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September 2nd, 2012, 02:41 AM   #1
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How to find lim as x -> inf. of sin(x) algebraically

Given:

I understand that sin(x) oscillates between -1 and 1 as we go towards infinity in either direction, but if I didn't know what the graph looked like or the general behavior of sin(x), how would I write algebraically to show that the limit doesn't exist? The work I show is usually plugging in large numbers close to each other to show that the y-values of sin(x) oscillate, but I don't think that is a valid way of doing this unless I use like 10 different x-values and plug them all in.
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September 2nd, 2012, 03:27 AM   #2
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Re: How to find lim as x -> inf. of sin(x) algebraically

[color=#000000]Suppose that ,

then for every sequence such that , it holds that .

But choosing and , so the limit does not exist.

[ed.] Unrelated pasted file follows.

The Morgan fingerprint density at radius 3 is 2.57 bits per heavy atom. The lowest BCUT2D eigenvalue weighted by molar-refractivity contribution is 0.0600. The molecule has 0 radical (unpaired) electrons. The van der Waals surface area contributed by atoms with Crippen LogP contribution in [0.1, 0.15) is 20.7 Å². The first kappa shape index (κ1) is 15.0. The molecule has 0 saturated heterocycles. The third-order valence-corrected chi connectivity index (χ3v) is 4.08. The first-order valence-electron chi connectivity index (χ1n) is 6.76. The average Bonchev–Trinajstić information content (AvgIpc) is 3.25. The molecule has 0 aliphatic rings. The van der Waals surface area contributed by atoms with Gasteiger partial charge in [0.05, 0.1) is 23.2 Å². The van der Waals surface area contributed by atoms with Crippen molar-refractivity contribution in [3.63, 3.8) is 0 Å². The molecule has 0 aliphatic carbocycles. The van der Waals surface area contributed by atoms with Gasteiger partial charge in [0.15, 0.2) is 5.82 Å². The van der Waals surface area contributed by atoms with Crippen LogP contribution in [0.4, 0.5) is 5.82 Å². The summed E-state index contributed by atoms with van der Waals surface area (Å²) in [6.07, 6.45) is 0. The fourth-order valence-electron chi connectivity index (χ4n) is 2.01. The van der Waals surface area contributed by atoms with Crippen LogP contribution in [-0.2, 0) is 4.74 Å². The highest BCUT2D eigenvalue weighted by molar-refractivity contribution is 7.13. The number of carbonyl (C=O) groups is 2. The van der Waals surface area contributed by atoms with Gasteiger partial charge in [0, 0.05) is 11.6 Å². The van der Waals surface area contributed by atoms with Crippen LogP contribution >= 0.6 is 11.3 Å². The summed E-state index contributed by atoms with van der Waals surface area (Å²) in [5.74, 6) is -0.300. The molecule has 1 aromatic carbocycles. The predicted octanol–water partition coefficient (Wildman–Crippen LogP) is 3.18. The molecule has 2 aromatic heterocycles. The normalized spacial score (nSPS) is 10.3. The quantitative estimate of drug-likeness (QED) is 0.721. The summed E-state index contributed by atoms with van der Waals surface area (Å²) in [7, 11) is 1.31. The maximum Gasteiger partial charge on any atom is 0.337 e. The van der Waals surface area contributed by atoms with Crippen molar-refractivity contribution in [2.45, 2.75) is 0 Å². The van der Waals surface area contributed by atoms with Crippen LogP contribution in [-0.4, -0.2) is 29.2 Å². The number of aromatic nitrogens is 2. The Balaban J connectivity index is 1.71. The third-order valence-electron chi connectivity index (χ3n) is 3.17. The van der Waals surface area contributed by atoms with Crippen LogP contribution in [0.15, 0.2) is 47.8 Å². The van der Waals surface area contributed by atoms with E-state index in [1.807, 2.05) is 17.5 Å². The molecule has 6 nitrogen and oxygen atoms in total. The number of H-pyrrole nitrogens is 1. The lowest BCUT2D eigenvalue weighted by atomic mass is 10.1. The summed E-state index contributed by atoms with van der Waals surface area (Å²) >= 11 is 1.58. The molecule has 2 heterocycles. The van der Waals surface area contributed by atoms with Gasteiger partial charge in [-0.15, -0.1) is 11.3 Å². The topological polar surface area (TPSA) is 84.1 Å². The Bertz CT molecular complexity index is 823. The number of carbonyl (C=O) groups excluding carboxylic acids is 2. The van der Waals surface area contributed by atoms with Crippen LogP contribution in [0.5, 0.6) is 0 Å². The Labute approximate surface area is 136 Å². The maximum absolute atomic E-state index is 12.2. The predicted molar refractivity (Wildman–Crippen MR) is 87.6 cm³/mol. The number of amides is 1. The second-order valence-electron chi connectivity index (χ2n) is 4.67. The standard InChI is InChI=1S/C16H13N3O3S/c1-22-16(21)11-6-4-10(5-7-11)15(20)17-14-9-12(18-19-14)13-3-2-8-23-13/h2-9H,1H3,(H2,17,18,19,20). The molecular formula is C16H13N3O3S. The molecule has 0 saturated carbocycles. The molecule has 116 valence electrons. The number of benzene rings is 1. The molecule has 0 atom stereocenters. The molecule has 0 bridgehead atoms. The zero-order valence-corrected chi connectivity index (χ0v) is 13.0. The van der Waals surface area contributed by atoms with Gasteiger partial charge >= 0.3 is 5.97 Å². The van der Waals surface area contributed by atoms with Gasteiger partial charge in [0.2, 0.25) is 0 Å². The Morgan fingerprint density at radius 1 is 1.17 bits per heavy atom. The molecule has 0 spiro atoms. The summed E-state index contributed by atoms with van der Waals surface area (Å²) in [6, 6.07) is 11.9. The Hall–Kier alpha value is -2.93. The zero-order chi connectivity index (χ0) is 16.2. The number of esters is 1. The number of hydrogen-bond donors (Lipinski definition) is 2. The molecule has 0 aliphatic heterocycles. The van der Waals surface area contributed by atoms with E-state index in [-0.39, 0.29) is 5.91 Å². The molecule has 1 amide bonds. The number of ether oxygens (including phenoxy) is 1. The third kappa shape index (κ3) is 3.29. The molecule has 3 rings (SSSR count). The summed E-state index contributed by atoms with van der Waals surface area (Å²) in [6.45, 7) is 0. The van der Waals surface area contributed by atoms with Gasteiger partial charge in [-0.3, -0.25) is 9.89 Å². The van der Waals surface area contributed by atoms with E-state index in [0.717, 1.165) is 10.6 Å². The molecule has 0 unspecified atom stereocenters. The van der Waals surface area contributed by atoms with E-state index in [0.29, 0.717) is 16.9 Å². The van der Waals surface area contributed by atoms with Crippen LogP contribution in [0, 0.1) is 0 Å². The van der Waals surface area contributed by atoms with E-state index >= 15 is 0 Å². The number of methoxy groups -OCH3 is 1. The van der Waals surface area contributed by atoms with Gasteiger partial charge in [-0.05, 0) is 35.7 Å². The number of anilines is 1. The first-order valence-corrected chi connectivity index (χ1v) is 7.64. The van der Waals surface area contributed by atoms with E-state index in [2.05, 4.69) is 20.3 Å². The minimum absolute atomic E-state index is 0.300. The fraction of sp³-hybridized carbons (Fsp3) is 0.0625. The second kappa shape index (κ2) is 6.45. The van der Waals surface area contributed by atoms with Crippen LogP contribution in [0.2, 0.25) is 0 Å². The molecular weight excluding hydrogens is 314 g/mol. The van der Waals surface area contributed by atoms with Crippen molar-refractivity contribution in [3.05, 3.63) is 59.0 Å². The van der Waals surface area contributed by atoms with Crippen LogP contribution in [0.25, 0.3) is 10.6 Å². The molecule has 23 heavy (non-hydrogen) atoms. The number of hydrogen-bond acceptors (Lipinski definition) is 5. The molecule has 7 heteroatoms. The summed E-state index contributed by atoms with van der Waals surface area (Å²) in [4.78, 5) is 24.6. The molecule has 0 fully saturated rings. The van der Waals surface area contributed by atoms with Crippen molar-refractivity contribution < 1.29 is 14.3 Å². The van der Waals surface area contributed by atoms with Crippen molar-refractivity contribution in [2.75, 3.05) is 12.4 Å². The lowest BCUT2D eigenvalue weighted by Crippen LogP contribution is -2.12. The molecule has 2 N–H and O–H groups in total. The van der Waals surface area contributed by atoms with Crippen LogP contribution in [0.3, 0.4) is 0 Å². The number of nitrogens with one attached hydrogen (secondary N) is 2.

[/color]
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September 2nd, 2012, 07:45 AM   #3
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Re: How to find lim as x -> inf. of sin(x) algebraically

Perhaps of interest,

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September 2nd, 2012, 07:51 AM   #4
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Re: How to find lim as x -> inf. of sin(x) algebraically

Quote:
Originally Posted by greg1313
Perhaps of interest,

The limit is 0 and can be it is possible to prove it using squeeze theorem.
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September 2nd, 2012, 08:33 AM   #5
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Re: How to find lim as x -> inf. of sin(x) algebraically

Claim: Let f(x) be a continuous function bounded from above and below by a and b, with both a and b finite, for all x. Then,

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September 2nd, 2012, 08:36 AM   #6
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Re: How to find lim as x -> inf. of sin(x) algebraically

Quote:
Originally Posted by PhizKid
. . . I don't think that is a valid way of doing this unless I use like 10 different x-values and plug them all in.
That is still not valid!
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September 2nd, 2012, 08:38 AM   #7
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Re: How to find lim as x -> inf. of sin(x) algebraically

Quote:
Originally Posted by greg1313
Claim: Let f(x) be a continuous function bounded from above and below by a and b, with both a and b finite, for all x. Then,

Here's the proof:





By squeeze theorem, the result follows.
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